The Ontario Court of Appeal recently in the decision of Stevenson vs. Smit, upheld an agreement in which the husband had signed and in which he undertook to pay 50% of all of the children’s lifestyle expenses, such as camp and private school despite the fact that he had minimal income and was just in the midst of starting a new company. When things did not go well for him, he attempted to convince the court that the amount of support should be reduced down to something in accordance with the Guidelines, which would have caused a significant reduction in the child support that he was paying.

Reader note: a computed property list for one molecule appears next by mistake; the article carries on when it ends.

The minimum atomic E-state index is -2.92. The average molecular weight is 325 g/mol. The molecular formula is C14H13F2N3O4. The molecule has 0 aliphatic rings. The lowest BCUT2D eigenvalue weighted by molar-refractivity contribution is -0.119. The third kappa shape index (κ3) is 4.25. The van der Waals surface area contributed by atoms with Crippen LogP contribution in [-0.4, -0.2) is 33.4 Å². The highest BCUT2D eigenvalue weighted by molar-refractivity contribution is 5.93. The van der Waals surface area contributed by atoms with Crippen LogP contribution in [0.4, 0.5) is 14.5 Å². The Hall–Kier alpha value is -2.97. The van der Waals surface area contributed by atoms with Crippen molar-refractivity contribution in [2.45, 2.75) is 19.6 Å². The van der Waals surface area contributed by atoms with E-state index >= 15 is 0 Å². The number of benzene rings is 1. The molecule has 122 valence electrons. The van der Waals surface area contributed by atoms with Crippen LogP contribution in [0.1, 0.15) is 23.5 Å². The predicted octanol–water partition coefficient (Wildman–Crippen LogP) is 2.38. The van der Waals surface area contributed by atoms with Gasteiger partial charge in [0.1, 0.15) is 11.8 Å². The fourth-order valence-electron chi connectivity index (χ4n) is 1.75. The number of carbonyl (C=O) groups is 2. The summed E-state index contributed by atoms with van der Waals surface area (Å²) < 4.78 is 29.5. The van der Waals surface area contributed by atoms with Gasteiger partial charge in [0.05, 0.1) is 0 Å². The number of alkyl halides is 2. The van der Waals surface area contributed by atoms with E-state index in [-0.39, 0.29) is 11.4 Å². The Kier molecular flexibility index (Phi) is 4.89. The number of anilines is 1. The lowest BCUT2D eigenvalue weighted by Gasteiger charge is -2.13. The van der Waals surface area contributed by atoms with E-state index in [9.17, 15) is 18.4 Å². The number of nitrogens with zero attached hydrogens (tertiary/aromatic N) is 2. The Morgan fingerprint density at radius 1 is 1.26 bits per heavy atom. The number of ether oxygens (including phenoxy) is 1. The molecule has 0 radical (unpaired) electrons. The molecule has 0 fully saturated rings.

Despite his best efforts, the Ontario Court of Appeal rejected his attempt. What sabotaged the husband’s argument was a finding by the court that there had been no material change of circumstances. When he had agreed to this significant financial obligation, he had no income and had agreed that he would fund this out of his capital. Nothing had changed in the intervening years and the court, while it is willing to set aside a spousal support arrangement that is less than the Guidelines, was far less willing to do so from the other side of the room. If this is the deal you are going to make, beware as here the court would not allow the husband to avoid the responsibilities that he had undertaken.
Careful what you promise with your heart. Your wallet may fail you and the courts may not help.